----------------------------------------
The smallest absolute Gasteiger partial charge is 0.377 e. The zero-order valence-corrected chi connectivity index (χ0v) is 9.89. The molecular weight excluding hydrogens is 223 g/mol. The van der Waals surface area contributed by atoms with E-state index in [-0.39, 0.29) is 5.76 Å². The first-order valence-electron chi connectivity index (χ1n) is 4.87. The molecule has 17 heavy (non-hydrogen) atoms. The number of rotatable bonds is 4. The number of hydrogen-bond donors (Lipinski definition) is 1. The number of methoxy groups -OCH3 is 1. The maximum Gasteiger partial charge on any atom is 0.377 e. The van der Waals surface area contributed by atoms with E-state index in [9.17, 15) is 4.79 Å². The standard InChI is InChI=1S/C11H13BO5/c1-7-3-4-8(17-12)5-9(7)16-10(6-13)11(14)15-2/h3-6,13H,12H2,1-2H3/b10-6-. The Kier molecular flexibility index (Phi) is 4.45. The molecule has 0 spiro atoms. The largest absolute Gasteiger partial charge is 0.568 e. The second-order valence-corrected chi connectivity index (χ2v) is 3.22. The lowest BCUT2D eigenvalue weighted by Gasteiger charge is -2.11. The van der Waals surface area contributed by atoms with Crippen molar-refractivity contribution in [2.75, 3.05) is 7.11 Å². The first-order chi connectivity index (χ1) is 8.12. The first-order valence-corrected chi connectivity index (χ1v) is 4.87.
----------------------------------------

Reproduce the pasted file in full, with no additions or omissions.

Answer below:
The smallest absolute Gasteiger partial charge is 0.377 e. The zero-order valence-corrected chi connectivity index (χ0v) is 9.89. The molecular weight excluding hydrogens is 223 g/mol. The van der Waals surface area contributed by atoms with E-state index in [-0.39, 0.29) is 5.76 Å². The first-order valence-electron chi connectivity index (χ1n) is 4.87. The molecule has 17 heavy (non-hydrogen) atoms. The number of rotatable bonds is 4. The number of hydrogen-bond donors (Lipinski definition) is 1. The number of methoxy groups -OCH3 is 1. The maximum Gasteiger partial charge on any atom is 0.377 e. The van der Waals surface area contributed by atoms with E-state index in [9.17, 15) is 4.79 Å². The standard InChI is InChI=1S/C11H13BO5/c1-7-3-4-8(17-12)5-9(7)16-10(6-13)11(14)15-2/h3-6,13H,12H2,1-2H3/b10-6-. The Kier molecular flexibility index (Phi) is 4.45. The molecule has 0 spiro atoms. The largest absolute Gasteiger partial charge is 0.568 e. The second-order valence-corrected chi connectivity index (χ2v) is 3.22. The lowest BCUT2D eigenvalue weighted by Gasteiger charge is -2.11. The van der Waals surface area contributed by atoms with Crippen molar-refractivity contribution in [2.75, 3.05) is 7.11 Å². The first-order chi connectivity index (χ1) is 8.12. The first-order valence-corrected chi connectivity index (χ1v) is 4.87.